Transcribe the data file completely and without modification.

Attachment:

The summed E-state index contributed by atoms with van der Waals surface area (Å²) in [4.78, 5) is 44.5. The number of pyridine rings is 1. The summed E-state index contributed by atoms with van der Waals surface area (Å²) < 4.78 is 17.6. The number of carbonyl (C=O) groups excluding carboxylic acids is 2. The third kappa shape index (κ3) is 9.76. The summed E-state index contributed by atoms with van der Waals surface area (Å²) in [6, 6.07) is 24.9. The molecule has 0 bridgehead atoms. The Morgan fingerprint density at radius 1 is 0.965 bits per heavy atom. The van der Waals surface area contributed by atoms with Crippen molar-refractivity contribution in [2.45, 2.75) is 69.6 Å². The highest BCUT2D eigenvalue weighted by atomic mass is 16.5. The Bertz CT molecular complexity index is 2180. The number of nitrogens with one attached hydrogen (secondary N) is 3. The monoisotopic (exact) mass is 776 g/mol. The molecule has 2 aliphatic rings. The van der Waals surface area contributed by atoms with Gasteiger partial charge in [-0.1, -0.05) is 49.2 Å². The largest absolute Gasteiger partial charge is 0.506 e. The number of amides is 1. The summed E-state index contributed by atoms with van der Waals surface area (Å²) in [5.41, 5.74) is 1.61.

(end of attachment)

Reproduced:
The summed E-state index contributed by atoms with van der Waals surface area (Å²) in [4.78, 5) is 44.5. The number of pyridine rings is 1. The summed E-state index contributed by atoms with van der Waals surface area (Å²) < 4.78 is 17.6. The number of carbonyl (C=O) groups excluding carboxylic acids is 2. The third kappa shape index (κ3) is 9.76. The summed E-state index contributed by atoms with van der Waals surface area (Å²) in [6, 6.07) is 24.9. The molecule has 0 bridgehead atoms. The Morgan fingerprint density at radius 1 is 0.965 bits per heavy atom. The van der Waals surface area contributed by atoms with Crippen molar-refractivity contribution in [2.45, 2.75) is 69.6 Å². The highest BCUT2D eigenvalue weighted by atomic mass is 16.5. The Bertz CT molecular complexity index is 2180. The number of nitrogens with one attached hydrogen (secondary N) is 3. The monoisotopic (exact) mass is 776 g/mol. The molecule has 2 aliphatic rings. The van der Waals surface area contributed by atoms with Gasteiger partial charge in [-0.1, -0.05) is 49.2 Å². The largest absolute Gasteiger partial charge is 0.506 e. The number of amides is 1. The summed E-state index contributed by atoms with van der Waals surface area (Å²) in [5.41, 5.74) is 1.61.